Drama came early on election night in key races in Florida. Democratic Sen. Bill Nelson fell behind in Florida to GOP Gov. Rick Scott, who was down by more than 56,000 votes with 99% of precincts reported.

In Tennessee, GOP Rep. Marsha Blackburn also kept the Senate seat in Republican hands.

In another GOP gain, Missouri Sen. Claire McCaskill lost to Republican Josh Hawley, the state's attorney general. Hawley carried nearly every rural county in the state in getting the win.

In Montana, early on Democratic Sen. Jon Tester, a farmer, was leading his race even after being considered one of the more vulnerable incumbents.

In Mississippi, Democrat Mike Espy, a former secretary of agriculture under former President Bill Clinton, was leading late into the evening over appointed incumbent Sen. Cindy Hyde-Smith by 41.6% to 40% with 75% of precincts voting. With Chris McDaniel, another Republican in the race pulling nearly 17% of the vote, Espy and Hyde-Smith will be forced into a runoff race at the end of November.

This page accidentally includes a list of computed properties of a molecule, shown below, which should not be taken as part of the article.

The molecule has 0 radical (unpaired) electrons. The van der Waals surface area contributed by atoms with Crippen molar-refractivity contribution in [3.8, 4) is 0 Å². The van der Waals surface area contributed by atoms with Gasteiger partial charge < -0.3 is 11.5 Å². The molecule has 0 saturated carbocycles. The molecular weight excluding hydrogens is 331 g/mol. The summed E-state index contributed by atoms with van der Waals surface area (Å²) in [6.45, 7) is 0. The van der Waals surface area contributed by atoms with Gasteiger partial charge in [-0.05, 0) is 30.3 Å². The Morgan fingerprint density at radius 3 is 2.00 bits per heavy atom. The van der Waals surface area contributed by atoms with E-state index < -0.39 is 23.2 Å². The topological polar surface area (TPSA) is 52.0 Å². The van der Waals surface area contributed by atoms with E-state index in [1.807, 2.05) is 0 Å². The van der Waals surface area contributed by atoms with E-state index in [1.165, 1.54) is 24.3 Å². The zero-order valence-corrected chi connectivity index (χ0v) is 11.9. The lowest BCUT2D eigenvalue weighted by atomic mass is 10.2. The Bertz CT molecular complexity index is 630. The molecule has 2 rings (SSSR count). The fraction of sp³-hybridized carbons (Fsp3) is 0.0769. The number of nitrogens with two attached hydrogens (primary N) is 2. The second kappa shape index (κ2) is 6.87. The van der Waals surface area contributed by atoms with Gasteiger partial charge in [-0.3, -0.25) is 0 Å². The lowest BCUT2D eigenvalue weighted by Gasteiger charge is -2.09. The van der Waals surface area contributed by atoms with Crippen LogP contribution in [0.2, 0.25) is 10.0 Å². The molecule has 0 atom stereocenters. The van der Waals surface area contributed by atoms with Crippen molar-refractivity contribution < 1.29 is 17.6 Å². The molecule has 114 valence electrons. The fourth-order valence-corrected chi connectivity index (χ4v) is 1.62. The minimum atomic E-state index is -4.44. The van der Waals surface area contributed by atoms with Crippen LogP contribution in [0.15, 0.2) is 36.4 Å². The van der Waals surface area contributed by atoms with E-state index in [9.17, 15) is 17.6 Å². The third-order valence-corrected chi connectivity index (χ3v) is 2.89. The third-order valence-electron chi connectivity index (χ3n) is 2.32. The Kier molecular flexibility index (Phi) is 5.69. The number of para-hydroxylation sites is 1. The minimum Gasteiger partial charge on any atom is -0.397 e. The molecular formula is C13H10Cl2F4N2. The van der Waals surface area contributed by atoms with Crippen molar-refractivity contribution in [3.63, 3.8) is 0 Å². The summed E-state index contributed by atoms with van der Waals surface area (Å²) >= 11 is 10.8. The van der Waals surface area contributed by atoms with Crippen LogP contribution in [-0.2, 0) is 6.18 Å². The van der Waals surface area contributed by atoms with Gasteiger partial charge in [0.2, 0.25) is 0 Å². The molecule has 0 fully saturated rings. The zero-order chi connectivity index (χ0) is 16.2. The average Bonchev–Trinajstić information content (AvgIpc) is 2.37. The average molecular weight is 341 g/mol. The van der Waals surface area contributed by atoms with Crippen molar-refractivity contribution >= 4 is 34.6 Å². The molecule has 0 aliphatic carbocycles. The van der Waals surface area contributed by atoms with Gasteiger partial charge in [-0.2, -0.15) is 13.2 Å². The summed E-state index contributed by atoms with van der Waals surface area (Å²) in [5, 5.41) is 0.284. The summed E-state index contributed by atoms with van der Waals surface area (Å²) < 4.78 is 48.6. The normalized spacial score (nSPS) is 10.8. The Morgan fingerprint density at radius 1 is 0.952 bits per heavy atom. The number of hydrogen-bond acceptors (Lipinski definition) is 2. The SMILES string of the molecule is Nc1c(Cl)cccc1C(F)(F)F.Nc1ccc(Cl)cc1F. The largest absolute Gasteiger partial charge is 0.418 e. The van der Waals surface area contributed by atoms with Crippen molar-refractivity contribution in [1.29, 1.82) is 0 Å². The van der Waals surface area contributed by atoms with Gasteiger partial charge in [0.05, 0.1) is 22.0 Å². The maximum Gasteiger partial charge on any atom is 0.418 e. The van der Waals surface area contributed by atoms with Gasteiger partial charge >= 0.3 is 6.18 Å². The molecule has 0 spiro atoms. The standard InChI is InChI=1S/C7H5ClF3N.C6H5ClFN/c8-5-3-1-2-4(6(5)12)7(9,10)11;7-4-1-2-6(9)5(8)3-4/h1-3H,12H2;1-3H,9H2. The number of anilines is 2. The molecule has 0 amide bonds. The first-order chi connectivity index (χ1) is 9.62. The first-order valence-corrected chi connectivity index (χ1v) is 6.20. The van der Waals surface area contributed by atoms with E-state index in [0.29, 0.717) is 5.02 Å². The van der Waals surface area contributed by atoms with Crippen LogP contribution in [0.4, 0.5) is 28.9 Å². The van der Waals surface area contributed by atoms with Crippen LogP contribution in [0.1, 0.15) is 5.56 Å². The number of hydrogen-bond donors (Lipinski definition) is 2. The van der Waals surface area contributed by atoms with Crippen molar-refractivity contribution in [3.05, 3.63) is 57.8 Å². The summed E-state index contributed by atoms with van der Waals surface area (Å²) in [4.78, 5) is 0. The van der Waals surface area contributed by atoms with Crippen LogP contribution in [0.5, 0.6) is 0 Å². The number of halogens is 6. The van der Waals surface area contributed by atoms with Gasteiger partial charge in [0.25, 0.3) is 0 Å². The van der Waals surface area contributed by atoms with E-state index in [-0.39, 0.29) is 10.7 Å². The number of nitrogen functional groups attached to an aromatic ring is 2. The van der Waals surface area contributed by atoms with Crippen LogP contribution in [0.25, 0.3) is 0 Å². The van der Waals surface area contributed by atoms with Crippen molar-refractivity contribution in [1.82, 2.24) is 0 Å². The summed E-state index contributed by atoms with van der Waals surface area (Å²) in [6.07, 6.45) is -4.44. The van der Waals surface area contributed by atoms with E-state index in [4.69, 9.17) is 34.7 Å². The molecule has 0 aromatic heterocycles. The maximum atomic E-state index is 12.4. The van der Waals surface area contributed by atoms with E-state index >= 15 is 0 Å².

In Utah, former GOP presidential candidate Mitt Romney won a Senate seat to replace Sen. Orrin Hatch.

Among other Senate results, members of the Senate Agriculture Committee won, including Ranking Member Debbie Stabenow, D-Mich.; Sen. Deb Fischer, R-Neb.; Sen. Bob Casey, D-Pa.; Sen. Amy Klobuchar, D-Minn.; Sen. Sherrod Brown, D-Ohio; and Sen. Kirsten Gillibrand, D-N.Y.

Chris Clayton can be reached at Chris.Clayton@dtn.com

Follow him on Twitter @ChrisClaytonDTN


Chris Clayton